A cooperative yarn venture

The yarn community is full of many small vendors who are particularly vulnerable to the current situation.  You might think that this would lead to a cut-throat approach to marketing; they are, after all, in competition for spending dollars in a time of great economic uncertainty.   What I have seen is very different, with a number of incredibly supportive and cooperative ventures that have sprung up among small vendors and producers, whose goal is not just to survive in this chaos, but to help the entire community weather the storm.  By helping the community, they help each other.

You may be aware of any number of examples of this community spirit, but I am going to point out one that has captured my attention.  iknit7 is a cooperative venture among seven small independent yarn shops in the UK and Ireland – A Yarn Story, Emily Foulds, Ginger Twist Studio, Knit with Attitude, This is Knit, Tribe Yarns, and Wild and Woolly.  They say: “We know that the best way to survive and thrive in the face of crazy unprecedented odds is to work together. When all of the madness kicked off and we were confronting circumstances beyond our wildest worst-case scenarios we banded together for support, ideas and way forward.”  They have organised an event – Virtual Yarn Extravaganza – from the 25th -30th of May, with discounts, prizes, gifts, and a chance to virtually experience these small shops, meet their owners, and discover what makes them unique.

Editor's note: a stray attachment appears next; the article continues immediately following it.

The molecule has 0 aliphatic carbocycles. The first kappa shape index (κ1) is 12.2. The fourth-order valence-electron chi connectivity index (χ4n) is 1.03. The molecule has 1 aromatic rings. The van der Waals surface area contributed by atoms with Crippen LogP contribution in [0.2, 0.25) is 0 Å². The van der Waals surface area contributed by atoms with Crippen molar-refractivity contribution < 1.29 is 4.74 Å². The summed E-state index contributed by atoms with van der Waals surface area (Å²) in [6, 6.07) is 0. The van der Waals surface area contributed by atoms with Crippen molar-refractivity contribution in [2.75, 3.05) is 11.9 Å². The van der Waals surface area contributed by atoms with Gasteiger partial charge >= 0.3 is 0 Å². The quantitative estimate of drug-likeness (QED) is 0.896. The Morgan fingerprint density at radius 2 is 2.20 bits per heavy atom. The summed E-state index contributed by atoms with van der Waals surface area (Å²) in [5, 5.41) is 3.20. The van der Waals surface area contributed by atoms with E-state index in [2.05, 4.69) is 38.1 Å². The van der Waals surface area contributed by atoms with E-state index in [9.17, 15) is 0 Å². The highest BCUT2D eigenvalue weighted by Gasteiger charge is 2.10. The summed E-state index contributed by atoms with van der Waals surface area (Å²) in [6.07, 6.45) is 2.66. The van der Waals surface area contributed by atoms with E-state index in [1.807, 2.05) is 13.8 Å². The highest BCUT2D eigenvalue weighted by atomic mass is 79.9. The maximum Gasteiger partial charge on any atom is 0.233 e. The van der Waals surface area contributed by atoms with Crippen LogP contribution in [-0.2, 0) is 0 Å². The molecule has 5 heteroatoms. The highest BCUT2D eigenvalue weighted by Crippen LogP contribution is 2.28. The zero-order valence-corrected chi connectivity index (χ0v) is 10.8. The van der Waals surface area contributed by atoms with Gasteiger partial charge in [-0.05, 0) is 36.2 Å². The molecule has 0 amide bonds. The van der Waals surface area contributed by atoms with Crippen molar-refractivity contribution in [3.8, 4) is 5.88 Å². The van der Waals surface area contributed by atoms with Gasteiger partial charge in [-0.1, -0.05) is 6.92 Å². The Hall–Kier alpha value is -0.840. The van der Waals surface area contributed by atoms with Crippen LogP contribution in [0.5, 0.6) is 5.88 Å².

It is this last point which really struck me – each of these shops has a personality and the collaboration so far seems to be a celebration of the unique character of each shop, presented with such good cheer and honest enthusiasm, its left me very impressed.  I especially loved their video – iknit7 Who We Are – Pass the Mic, in which they each told why they loved another’s shop.

I already know four of these shops, although only one in person.  Anna, of Wild and Wooly in Hackney, London, fielded multiple phone calls and emails and was a fantastic sounding board when she helped me to pick out the yarns for Leah’s Snow Flower.  I bought the yarn for this sweater from Knit with Attititude, who were especially helpful when I had to totally re-envision the project and introduce a second colour of yarn.  I heard Carmen, from A Yarn Story, speak at a yarn festival, and then admired her beautiful stand and bought a range of haberdashery from her.  (I am also signed up to attend a knitting retreat with her in October!)  Doug and I have visited Tribe Yarns in Richmond, London, both in their old digs and their brand new digs.  The owner, Milli, convinced me to buy the gorgeous yarn I used in my Cool Boots shawl (the neutral version).  She also gave us great advice on where to eat and shop and wander locally.  The other three shops look very cool.  I will seek them out when travelling is allowed again, and until then, I plan to enjoy this event.  (And likely buy some yarn.)

When the world gets crazy, its nice to see the yarn community getting together, supporting each other, and being creative.  I know there is a lot of virtual knitting goodness going on world-wide; I hope that you have had a chance to participate in some.  Keep knitting and stay safe.